So what happens when you pay for ‘people data’ without insisting the people are real? After a decade of fake news, disinformation, electoral interference, data breaches, echo chambers and unchecked hate speech, look me in the eye and tell me you don’t know.

But the real answer to the question, ‘why now?’, is that if those of us who control media budgets don’t insist on a higher standard now, we’re at the start of a catastrophe, not the end of one. We are only beginning to explore the ability of artificial intelligence and machine learning to classify, predict, decide and act, based on information about people.

What do you think happens if we allow algorithms to make decisions based on fake people? The consequence for advertisers is a massive escalation of fraud. The consequences for people and for society as a whole are much worse.

Optimising towards unverified engagement metrics such as clicks has already led to a noisy digital ad ecosystem which has prompted rampant ad-blocking. That will look like a fairly small problem compared to the reputational damage to our industry if we are seen as the major source of funding for platforms that enable fake news and disinformation.

There’s a wonderful scene in the film The Big Short where one of the lead characters, a hedge fund manager who’s been betting against dodgy loans, realises that for every dollar invested directly in those loans, there are thousands of dollars invested in exotic financial derivatives built on top of the value of those loans.

Without a commitment to verified people data, many businesses will find themselves in a similar situation, making huge investment decisions based on machine learning algorithms which are trained on dodgy data about the behaviours of people who cannot be verified as real. The results will be like playing Jenga. With a hammer.

There is good news, and it’s simpler than you might think. Most of us think that these problems are inherent to the ‘black box’ nature of AI and machine learning. In fact, the vast majority of them are data problems, not algorithm problems. Marketers can take two actions that, if applied at scale, will drive the cleanup of the ecosystem.

The first is to work directly with responsible businesses in a transparent media supply chain. The second is only to plan, measure and pay for media based on independently verified people data, such as that provided by UKOM. Do not accept machine learning, however sophisticated, in the absence of people knowledge.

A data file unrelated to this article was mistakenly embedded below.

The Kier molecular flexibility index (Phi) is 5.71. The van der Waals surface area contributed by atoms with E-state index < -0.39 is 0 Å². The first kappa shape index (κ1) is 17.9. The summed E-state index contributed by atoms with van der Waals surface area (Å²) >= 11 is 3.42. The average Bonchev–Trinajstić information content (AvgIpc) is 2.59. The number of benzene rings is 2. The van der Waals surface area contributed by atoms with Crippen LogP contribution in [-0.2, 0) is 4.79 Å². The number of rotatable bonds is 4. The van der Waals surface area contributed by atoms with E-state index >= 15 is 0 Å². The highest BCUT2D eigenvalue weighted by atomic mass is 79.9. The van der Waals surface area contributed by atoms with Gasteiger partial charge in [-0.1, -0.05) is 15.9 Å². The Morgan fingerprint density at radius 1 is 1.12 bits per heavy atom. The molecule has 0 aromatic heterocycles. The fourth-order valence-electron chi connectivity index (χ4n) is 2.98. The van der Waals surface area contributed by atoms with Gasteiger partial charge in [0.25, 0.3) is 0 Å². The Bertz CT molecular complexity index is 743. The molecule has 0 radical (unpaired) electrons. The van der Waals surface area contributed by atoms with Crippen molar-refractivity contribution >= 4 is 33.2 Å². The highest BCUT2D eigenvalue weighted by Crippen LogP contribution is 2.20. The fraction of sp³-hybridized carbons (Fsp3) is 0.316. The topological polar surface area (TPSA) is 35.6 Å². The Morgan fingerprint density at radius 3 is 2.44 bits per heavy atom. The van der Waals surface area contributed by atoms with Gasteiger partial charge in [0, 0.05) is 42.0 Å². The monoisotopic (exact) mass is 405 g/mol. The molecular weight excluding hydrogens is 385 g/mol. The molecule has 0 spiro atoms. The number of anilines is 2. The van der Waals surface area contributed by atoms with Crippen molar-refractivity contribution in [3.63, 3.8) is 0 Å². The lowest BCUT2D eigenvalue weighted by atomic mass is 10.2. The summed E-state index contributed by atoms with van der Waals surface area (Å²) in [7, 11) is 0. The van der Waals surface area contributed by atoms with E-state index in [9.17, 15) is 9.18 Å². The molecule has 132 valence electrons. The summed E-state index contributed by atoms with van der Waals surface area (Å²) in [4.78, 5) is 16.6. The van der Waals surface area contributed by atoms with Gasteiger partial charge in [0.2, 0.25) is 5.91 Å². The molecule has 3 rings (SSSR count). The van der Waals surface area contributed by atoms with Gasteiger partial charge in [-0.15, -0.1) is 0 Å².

Digital audience measurement may never be sexy. But now, more than ever, it’s important – to brands, to individuals, to societies. And that matters more.


Alex Steer is chief product officer, Wavemaker

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NigelJacklin, MD, Think.me.UK on 7 Mar 2019
“I agree with the concerns you raise about the integrity of data and the processes used to analyse and act on that data. Post GDPR I would add a third 'data integrity' concern...purpose (from a consumer/individual viewpoint)...what data do you hold/collect/create for me...and what purposes are you using it for. Notwithstanding the concerns that Cambridge Analytica might (not) have swung any elections/referendums, people out in the real world do seem to be mildly concerned about the ways in which they get odd messages/offers etc from the brands they interact with. We are working on our own Data Integrity project...looking at it from a consumer (i.e. personal) point of view.”
OwenHanks, CEO & Co Founder, Measure Protocol on 6 Mar 2019
“Nicely written Alex- couldn't agree more -we are in an age where bad decisions especially around marketing and public policy are actually hurting society, in fact we like to refer to human generated data as the first and last mile that helps to correct poor AI if its starting down the wrong path. I have one exception to your POV in that I believe that some elements of blockchain technology have the ability to force function the industry away from blackboxes. Thanks for sharing Owen”

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11 Dec 2019